By Laura Turner Seydel

Everyone knows I’m passionate about the environment. One of the main reasons for that is that I spent a great deal of time in my childhood outside.

Being outdoors, actually seeing how each and every part of our natural systems work, is so vital to understanding and appreciating Mother Nature. And those times outside with my family are some of the best memories I have now.

There’s another, more immediate reason to get your kids outdoors, too. Increasingly, studies are showing that being outside in nature is essential to the healthy development of children, most of whom spend a majority of their days in front of different types of electronics.

Child advocacy expert Richard Louv has an excellent book on the subject, “Last Child in the Woods.” He calls this deprivation from the outside nature-deficit disorder, and his book outlines the importance of connecting your kids to the natural world that surrounds them. More information on his book and the disorder can be found at

We’re lucky to live in an area of the country with so many great outdoor family activities nearby. Nearby, some of my favorite places to hike and take in the view of the birds, animals and plants are the hiking trails at Kennesaw Mountain and Stone Mountain parks. The trails are winding, and the parks hold family-friendly activities all season long.

Just a few hours away are the well-equipped campgrounds and scenic waterfalls of Amicalola Falls State Park. Families can hike a piece of the Appalachian Trail, go horseback riding and whitewater rafting, and camp for the night at a campground that’s out in nature but equipped with bathrooms, showers, and fresh water.

If beaches are more your speed, Cumberland Island National Seashore is a beautiful destination off the coast of Georgia. Its undeveloped beaches are a great opportunity for the kids to see birds and wildlife in a natural setting. It’s even far enough away from city lights for a great view of the stars!

If a trip a little farther from home is what you have in mind, check out Mammoth Cave National Park in Kentucky. It’s the world’s longest known cave system, which gives kids lots to explore. The park rangers even hold kids-only tours, which means some peaceful hiking time for parents, so you can get out and appreciate nature, too!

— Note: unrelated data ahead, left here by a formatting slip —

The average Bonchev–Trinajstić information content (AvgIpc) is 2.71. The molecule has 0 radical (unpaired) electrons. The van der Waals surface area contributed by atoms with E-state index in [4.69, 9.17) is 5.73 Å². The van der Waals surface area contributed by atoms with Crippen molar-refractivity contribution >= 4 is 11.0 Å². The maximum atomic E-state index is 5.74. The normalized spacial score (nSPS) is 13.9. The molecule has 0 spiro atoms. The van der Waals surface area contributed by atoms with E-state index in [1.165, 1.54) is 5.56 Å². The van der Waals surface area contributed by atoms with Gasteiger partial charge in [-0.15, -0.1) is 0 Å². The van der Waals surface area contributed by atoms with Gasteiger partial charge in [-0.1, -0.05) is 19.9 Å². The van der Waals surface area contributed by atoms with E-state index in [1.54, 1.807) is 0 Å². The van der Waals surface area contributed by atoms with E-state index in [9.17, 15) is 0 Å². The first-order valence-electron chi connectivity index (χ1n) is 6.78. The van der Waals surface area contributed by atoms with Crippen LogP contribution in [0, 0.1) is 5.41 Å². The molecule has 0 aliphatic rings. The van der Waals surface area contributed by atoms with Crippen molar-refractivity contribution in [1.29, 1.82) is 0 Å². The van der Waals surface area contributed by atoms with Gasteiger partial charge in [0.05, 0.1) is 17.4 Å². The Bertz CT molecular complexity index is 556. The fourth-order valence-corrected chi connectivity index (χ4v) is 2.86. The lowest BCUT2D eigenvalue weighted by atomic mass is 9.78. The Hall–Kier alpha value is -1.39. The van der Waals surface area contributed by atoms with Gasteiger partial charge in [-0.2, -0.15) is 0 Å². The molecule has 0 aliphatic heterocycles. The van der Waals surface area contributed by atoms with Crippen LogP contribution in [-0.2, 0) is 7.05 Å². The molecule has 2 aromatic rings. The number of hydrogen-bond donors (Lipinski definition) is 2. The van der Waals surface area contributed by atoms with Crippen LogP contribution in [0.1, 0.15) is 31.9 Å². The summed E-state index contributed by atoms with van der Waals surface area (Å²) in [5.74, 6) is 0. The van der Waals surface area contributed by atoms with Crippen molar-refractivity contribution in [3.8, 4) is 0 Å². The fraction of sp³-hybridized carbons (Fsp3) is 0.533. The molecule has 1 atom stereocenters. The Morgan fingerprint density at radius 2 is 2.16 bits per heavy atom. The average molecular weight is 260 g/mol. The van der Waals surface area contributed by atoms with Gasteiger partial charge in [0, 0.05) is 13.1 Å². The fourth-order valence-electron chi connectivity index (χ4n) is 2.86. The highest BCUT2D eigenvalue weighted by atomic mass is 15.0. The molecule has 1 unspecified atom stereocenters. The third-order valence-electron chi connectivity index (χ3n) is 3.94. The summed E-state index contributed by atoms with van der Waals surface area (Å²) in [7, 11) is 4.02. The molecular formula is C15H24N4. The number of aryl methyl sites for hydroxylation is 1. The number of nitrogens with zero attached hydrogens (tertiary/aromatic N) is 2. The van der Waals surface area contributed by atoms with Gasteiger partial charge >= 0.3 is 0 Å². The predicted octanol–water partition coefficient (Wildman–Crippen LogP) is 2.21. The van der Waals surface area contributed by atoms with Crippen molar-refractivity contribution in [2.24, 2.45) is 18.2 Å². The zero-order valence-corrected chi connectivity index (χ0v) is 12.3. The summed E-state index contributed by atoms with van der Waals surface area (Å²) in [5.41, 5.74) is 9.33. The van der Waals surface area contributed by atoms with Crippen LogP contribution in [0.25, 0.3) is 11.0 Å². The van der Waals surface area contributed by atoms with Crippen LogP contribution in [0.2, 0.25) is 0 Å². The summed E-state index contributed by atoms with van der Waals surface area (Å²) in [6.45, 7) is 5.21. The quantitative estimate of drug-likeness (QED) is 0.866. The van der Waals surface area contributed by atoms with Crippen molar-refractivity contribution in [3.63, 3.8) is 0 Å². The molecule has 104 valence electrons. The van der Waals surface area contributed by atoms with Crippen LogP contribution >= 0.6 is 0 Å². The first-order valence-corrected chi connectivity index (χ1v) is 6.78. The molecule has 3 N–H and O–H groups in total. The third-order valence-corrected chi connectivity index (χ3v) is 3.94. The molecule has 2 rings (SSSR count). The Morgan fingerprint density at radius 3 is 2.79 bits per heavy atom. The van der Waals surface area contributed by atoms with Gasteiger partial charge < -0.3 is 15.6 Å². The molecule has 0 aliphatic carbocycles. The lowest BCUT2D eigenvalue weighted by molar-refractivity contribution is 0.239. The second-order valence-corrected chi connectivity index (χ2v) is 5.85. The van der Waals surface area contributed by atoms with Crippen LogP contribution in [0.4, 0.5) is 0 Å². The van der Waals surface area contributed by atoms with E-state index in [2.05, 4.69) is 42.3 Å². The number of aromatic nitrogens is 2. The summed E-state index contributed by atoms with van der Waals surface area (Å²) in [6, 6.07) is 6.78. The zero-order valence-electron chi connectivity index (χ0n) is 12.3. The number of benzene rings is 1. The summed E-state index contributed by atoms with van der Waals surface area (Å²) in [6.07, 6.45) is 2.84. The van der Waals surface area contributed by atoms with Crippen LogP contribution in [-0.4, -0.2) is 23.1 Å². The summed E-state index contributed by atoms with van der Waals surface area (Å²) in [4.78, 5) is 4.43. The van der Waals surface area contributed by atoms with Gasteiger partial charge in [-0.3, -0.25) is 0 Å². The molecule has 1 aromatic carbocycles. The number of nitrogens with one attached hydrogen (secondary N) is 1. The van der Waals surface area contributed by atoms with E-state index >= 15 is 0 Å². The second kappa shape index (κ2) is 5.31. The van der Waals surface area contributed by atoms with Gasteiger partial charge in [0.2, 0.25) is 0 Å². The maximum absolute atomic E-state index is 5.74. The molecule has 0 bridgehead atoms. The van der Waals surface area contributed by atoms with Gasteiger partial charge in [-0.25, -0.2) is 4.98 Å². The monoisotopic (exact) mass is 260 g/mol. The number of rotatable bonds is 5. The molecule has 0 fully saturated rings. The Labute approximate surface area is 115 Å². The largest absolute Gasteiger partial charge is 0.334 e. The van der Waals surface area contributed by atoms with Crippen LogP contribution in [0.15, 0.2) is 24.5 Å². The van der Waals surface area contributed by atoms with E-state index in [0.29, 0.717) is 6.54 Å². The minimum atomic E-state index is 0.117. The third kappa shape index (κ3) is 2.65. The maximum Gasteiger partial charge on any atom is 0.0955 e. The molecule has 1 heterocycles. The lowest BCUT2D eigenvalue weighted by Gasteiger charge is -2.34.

Chimney Rock State Park in North Carolina is closer than you think at only three hours from the Atlanta metro area. The park has bird watching, rock climbing, and they even invite you to bring the dogs – it’s a pet-friendly park.

Another nearby outdoor destination is Little River Canyon National Preserve in Fort Payne, Ala. The park has waterfalls, canyon rims, sandstone cliffs and boulders, which means there’s lots to see and do, like hiking, kayaking, and rock climbing.

A fun game to play, when you visit national parks, is to see if you can fill out a checklist of all the animals and plants you see. The National Park Service keeps a record of the animals that live in each park and provides a list on each park’s website. Start at and find the park you’re going to for your park-specific list.

I love looking through the photographs from our outdoor trips as a kid, and from the adventures I’ve had with my own children out in nature. Go on, make memories. Mother Nature has so much to offer!

Collin Kelley

Collin Kelley has been the editor of Atlanta Intown for two decades and has been a journalist and freelance writer for 35 years. He’s also an award-winning poet and novelist.